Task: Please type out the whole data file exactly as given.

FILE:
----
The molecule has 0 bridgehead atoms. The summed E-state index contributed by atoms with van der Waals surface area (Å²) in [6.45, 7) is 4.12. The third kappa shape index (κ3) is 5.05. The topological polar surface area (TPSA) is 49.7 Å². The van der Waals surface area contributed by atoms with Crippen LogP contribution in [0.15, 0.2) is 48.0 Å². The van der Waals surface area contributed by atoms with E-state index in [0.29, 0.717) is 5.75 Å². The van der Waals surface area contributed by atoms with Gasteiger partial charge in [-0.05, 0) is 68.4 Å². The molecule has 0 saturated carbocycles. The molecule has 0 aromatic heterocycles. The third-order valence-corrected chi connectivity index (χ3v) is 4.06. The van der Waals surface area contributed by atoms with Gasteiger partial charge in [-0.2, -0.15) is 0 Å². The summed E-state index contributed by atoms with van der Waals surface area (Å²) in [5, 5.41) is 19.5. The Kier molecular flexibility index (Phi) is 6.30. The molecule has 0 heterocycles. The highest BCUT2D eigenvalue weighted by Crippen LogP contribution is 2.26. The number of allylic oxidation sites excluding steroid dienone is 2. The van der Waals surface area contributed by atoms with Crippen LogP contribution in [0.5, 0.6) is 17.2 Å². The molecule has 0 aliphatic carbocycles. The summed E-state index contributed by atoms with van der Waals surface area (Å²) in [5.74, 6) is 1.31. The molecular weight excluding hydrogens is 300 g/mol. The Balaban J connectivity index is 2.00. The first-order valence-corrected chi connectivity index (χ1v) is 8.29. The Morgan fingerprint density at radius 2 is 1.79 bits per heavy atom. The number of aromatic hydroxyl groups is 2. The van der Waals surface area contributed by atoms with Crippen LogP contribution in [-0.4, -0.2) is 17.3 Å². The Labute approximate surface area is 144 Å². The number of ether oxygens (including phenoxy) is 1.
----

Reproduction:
The molecule has 0 bridgehead atoms. The summed E-state index contributed by atoms with van der Waals surface area (Å²) in [6.45, 7) is 4.12. The third kappa shape index (κ3) is 5.05. The topological polar surface area (TPSA) is 49.7 Å². The van der Waals surface area contributed by atoms with Crippen LogP contribution in [0.15, 0.2) is 48.0 Å². The van der Waals surface area contributed by atoms with E-state index in [0.29, 0.717) is 5.75 Å². The van der Waals surface area contributed by atoms with Gasteiger partial charge in [-0.05, 0) is 68.4 Å². The molecule has 0 saturated carbocycles. The molecule has 0 aromatic heterocycles. The third-order valence-corrected chi connectivity index (χ3v) is 4.06. The van der Waals surface area contributed by atoms with Gasteiger partial charge in [-0.2, -0.15) is 0 Å². The summed E-state index contributed by atoms with van der Waals surface area (Å²) in [5, 5.41) is 19.5. The Kier molecular flexibility index (Phi) is 6.30. The molecule has 0 heterocycles. The highest BCUT2D eigenvalue weighted by Crippen LogP contribution is 2.26. The number of allylic oxidation sites excluding steroid dienone is 2. The van der Waals surface area contributed by atoms with Crippen LogP contribution in [0.5, 0.6) is 17.2 Å². The molecule has 0 aliphatic carbocycles. The summed E-state index contributed by atoms with van der Waals surface area (Å²) in [5.74, 6) is 1.31. The molecular weight excluding hydrogens is 300 g/mol. The Balaban J connectivity index is 2.00. The first-order valence-corrected chi connectivity index (χ1v) is 8.29. The Morgan fingerprint density at radius 2 is 1.79 bits per heavy atom. The number of aromatic hydroxyl groups is 2. The van der Waals surface area contributed by atoms with Crippen LogP contribution in [-0.4, -0.2) is 17.3 Å². The Labute approximate surface area is 144 Å². The number of ether oxygens (including phenoxy) is 1.